April 24, 2018

Indianapolis Public Schools To Cut $22M From Budget, Teacher Layoffs Possible

IPS Superintendent Lewis Ferebee reads to an elementary class. - Indianapolis Public Schools

IPS Superintendent Lewis Ferebee reads to an elementary class.

Indianapolis Public Schools

Indianapolis Public Schools leaders say they will cut $22.4 million from the 2018-19 budget due to an anticipated shortfall in state and federal funding.

The reduction could include teacher layoffs, a salary freeze for all staff, reductions of substitute teachers and special education staff, according to a district report.

“Today we do not get enough state and local revenue to support our students and families," IPS Superintendent Lewis Ferebee says. "That is a hard fact.”

Weston Young, chief financial manager, says the cuts are an unavoidable reality based on the economy and expectations of how lawmakers will approve school funding levels for the next two-years year. The general fund budget is projected at $269 million.

“Those are pretty much set. And our revenue, our enrollment is stable,” he says. “We have to execute budget cuts.”

The downsizing comes as the district struggles to build community support for a property-tax referendum to fund capital projects. A nearly $1 billion dollar referendum was briefly promoted earlier this year for the May ballot. But community and business concern led IPS to partner with the Indianapolis Chamber for a reduced referendum request in November.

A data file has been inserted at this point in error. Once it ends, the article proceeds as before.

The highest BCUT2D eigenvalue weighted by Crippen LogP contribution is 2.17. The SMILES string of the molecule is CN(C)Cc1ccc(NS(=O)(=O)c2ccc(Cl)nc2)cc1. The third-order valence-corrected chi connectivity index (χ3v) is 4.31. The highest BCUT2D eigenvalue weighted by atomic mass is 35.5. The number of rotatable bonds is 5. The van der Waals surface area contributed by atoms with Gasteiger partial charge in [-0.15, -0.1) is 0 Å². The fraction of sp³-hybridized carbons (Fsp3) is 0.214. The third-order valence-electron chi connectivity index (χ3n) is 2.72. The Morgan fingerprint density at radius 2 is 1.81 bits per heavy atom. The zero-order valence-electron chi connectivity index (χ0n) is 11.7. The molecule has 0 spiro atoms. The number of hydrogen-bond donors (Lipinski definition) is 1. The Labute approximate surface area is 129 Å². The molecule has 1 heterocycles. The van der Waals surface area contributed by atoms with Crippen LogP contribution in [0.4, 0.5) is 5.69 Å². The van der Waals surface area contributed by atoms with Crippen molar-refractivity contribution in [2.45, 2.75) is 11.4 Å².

Ferebee says depending on the outcome of the November referendum, additional cuts may be required. The goal, he says, is to convince voters to approve it.

“I anticipate that there would be some restoration (to cuts) that will take place post-referendum,” Ferebee says if it earns ballot approval. “And I would expect there would be some action on the collective bargaining side since we can not able to bargain any salary increases based where we are now.”

For now, Ferebee says, teacher layoffs are not a certainty.

The district is watching how many certified teachers will choose to resign or retire by the end of the school year, says Mindy Schlegel, human resource officer. Around 400 teachers resign or retire during an entire school year and summer on average.

“Frankly we are trying to avoid it at all cost,” Schlegel says about layoffs.

Teachers must be notified between May 1 and June 30 if they will not be RIF’ed for the upcoming school year.

The $22.4 million proposed reduction includes:

  • $8.9 million by freezing external hires, early retirement, reduction-in-force based on teacher license field;
  • $9.2 million by a reduction in substitute teachers, custodial services, and other service contracts, district-wide salary freeze, and revenue from real estate sales;
  • $2.75 million in special education and English as second language services by reducing contracted services and adjust staff levels;
  • $1.5 million in transportation through limiting extracurricular trips, field trips, and after-school activities.

Contact WFYI education reporter Eric Weddle at eweddle@wfyi.org or call (317) 614-0470. Follow on Twitter: @ericweddle.

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